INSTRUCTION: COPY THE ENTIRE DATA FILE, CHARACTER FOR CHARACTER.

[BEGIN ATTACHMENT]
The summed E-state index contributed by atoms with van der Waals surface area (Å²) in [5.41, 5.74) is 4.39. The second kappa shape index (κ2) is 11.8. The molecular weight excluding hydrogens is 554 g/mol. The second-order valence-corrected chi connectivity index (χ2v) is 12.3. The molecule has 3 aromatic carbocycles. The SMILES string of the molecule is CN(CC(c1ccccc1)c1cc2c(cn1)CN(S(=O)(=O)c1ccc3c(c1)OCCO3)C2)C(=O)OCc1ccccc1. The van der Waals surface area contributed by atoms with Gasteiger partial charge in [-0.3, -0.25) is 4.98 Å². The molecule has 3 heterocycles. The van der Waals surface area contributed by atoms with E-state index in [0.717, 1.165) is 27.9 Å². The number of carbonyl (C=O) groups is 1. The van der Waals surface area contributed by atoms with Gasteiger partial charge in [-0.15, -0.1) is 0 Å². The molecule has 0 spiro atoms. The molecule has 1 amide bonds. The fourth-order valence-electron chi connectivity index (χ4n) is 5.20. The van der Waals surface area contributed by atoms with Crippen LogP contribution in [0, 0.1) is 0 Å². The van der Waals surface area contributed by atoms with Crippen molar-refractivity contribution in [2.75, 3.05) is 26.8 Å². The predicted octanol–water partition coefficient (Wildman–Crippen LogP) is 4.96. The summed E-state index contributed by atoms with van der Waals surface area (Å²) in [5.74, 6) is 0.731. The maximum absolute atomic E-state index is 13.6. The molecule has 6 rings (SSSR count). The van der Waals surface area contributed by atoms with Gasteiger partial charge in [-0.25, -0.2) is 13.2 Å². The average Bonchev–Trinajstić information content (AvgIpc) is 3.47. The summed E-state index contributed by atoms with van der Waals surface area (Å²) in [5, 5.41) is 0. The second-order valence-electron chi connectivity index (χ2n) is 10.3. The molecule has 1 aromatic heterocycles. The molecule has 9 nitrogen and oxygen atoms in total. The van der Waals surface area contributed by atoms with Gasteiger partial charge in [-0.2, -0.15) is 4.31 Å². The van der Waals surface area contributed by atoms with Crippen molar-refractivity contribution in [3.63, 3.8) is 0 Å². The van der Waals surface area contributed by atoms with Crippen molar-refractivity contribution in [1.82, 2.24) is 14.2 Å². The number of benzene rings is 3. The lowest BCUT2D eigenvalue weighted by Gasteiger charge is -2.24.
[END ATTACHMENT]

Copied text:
The summed E-state index contributed by atoms with van der Waals surface area (Å²) in [5.41, 5.74) is 4.39. The second kappa shape index (κ2) is 11.8. The molecular weight excluding hydrogens is 554 g/mol. The second-order valence-corrected chi connectivity index (χ2v) is 12.3. The molecule has 3 aromatic carbocycles. The SMILES string of the molecule is CN(CC(c1ccccc1)c1cc2c(cn1)CN(S(=O)(=O)c1ccc3c(c1)OCCO3)C2)C(=O)OCc1ccccc1. The van der Waals surface area contributed by atoms with Gasteiger partial charge in [-0.3, -0.25) is 4.98 Å². The molecule has 3 heterocycles. The van der Waals surface area contributed by atoms with E-state index in [0.717, 1.165) is 27.9 Å². The number of carbonyl (C=O) groups is 1. The van der Waals surface area contributed by atoms with Gasteiger partial charge in [-0.15, -0.1) is 0 Å². The molecule has 0 spiro atoms. The molecule has 1 amide bonds. The fourth-order valence-electron chi connectivity index (χ4n) is 5.20. The van der Waals surface area contributed by atoms with Crippen LogP contribution in [0, 0.1) is 0 Å². The van der Waals surface area contributed by atoms with Crippen molar-refractivity contribution in [2.75, 3.05) is 26.8 Å². The predicted octanol–water partition coefficient (Wildman–Crippen LogP) is 4.96. The summed E-state index contributed by atoms with van der Waals surface area (Å²) in [5.74, 6) is 0.731. The maximum absolute atomic E-state index is 13.6. The molecule has 6 rings (SSSR count). The van der Waals surface area contributed by atoms with Gasteiger partial charge in [-0.25, -0.2) is 13.2 Å². The average Bonchev–Trinajstić information content (AvgIpc) is 3.47. The summed E-state index contributed by atoms with van der Waals surface area (Å²) in [5, 5.41) is 0. The second-order valence-electron chi connectivity index (χ2n) is 10.3. The molecule has 1 aromatic heterocycles. The molecule has 9 nitrogen and oxygen atoms in total. The van der Waals surface area contributed by atoms with Gasteiger partial charge in [-0.2, -0.15) is 4.31 Å². The van der Waals surface area contributed by atoms with Crippen molar-refractivity contribution in [3.63, 3.8) is 0 Å². The van der Waals surface area contributed by atoms with Crippen molar-refractivity contribution in [1.82, 2.24) is 14.2 Å². The number of benzene rings is 3. The lowest BCUT2D eigenvalue weighted by Gasteiger charge is -2.24.